Elbow River Redd Count Education Project
This project was funded in part through a Watershed Stewardship Grant, a program of the Land Stewardship Centre financed by Alberta Environment and Parks.
Calgary River Valleys has been coordinating and sponsoring the counting of Brown Trout redds or spawning nests in the lower Elbow River since 2009. We want to ensure this citizen science continues as an annual count in order to ensure the data collected is as accurate as it can be, that trends over time can be observed, and the location of redds can be used to ensure land use decisions don’t negatively impact Calgary’s blue-ribbon trout fishery. We also wanted to expand this project this year in order to incorporate additional outreach and education about the count and why it is important. This expanded project involves several components:
- Research and analysis on why the number of Brown Trout redds in the lower Elbow River are changing over time,
- Video project to document and explain what is involved in counting redds in the river and why it is important,
- Educational seminars to provide information on the project and present the results of the annual redd count, and
- the Redd Count itself in the lower Elbow River in November 2017.
On September 13, 2017, a representative from Calgary River Valleys presented to the Bow River Basin Council’s Quarterly Forum information on the lower Elbow River redd count data since 2009, including the impacts from the 2013 flood.
To view a short (3:15) video clip from our YouTube channel of our volunteer Biologist, Chris Bjornson, of Golder & Associates, explaining how Brown Trout spawn each fall, what the citizen scientists doing the count should be looking for, and why this annual redd count is important, click here.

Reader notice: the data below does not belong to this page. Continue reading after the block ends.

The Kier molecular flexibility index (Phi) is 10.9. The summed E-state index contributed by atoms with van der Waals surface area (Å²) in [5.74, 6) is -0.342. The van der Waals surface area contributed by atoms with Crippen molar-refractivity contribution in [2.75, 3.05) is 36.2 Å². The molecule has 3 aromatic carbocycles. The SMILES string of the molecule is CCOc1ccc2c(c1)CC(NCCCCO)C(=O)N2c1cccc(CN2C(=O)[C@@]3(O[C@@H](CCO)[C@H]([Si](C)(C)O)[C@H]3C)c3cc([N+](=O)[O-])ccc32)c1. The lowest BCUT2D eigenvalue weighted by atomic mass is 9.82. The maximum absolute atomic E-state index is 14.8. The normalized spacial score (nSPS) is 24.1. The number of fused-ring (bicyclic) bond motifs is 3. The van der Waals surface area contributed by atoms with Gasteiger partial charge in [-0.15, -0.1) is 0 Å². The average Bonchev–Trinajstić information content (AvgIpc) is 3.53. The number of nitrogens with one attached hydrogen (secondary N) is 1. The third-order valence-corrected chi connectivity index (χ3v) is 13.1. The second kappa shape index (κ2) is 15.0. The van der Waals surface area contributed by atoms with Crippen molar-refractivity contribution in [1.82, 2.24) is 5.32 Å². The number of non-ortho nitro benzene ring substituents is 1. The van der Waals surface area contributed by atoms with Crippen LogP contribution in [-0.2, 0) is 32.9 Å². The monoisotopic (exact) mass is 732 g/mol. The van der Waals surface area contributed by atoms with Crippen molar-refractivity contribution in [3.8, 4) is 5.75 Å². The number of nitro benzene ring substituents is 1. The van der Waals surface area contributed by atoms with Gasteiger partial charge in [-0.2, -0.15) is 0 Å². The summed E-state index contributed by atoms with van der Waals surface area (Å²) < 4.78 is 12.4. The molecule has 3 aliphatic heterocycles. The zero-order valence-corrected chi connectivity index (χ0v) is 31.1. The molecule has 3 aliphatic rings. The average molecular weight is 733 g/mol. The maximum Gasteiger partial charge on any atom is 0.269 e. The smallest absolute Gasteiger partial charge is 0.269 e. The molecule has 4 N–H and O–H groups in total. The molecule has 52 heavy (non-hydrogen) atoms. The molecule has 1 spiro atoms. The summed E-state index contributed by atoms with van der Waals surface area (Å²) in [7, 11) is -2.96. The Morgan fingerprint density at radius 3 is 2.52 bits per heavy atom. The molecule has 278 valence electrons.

River Access Education Project
With funding from Alberta Conservation Association
Calgary River Valleys is partnering with the City of Calgary on a river access education project. We gratefully acknowledge the generous grant from Alberta Conservation Association which helped fund this project. This project involves several components:
- information signage boards on the shore at river access & egress points to provide safety tips, historical information, current advisories, river protection information, details on boat usage & approximate float times, and acceptable user behaviour,
- on-river directional signage to indicate the distance to and location of the next egress point,
- a river map posted online (and possibly also in brochure form), and an update to the Calgary Parks & Pathways map which will include river access sites,
- river information to be posted on the City of Calgary’s website regarding access & egress sites, estimated float times, safety information, and advice for how to protect the river environment.
The river information is already posted on the City of Calgary’s website, and will be updated going forward by the City. The final wording & design of the shore information boards has been prepared and will be installed in major river access spots in August. This project has been a great partnership for us with the City of Calgary, and has had input from multiple stakeholders to ensure the excellent information is delivered to Calgarians and tourists alike.
Calgary River Valleys (CRV) is an independent, not-for-profit, volunteer-led organization, dedicated to building a strong and effective voice for river valleys protection and water quality in Calgary.
Our principal purpose is to “champion and engage the public in the protection, appreciation and stewardship of Calgary’s rivers, creeks, wetlands and watershed resources.”
CRV on Twitter
The ten latest CRV Tweets on Twitter.
Honest Qn: Do you think @gregmorrow that @cityofcalgary efforts to "cut the red tape" played a role in pushing this project forward before full details re all the water running through and on the site were known? @HighlandPkCA @FOCCAssociation @ConfedCreek twitter.com/gregmorrow/sta…
PSA: THIS BEE IS A FRIEND— labcoat lesbian @ AC (@JUNIUS_64) May 1, 2018
if you ever see a bee like this, thumb-sized, dark wings, white face, shiny black abdomen, it’s a male carpenter bee!
HE CANNOT STING YOU. He may bump you or chase you because he is defending his territory. But he cannot harm you, please don’t harm him pic.twitter.com/945YhfNRvv
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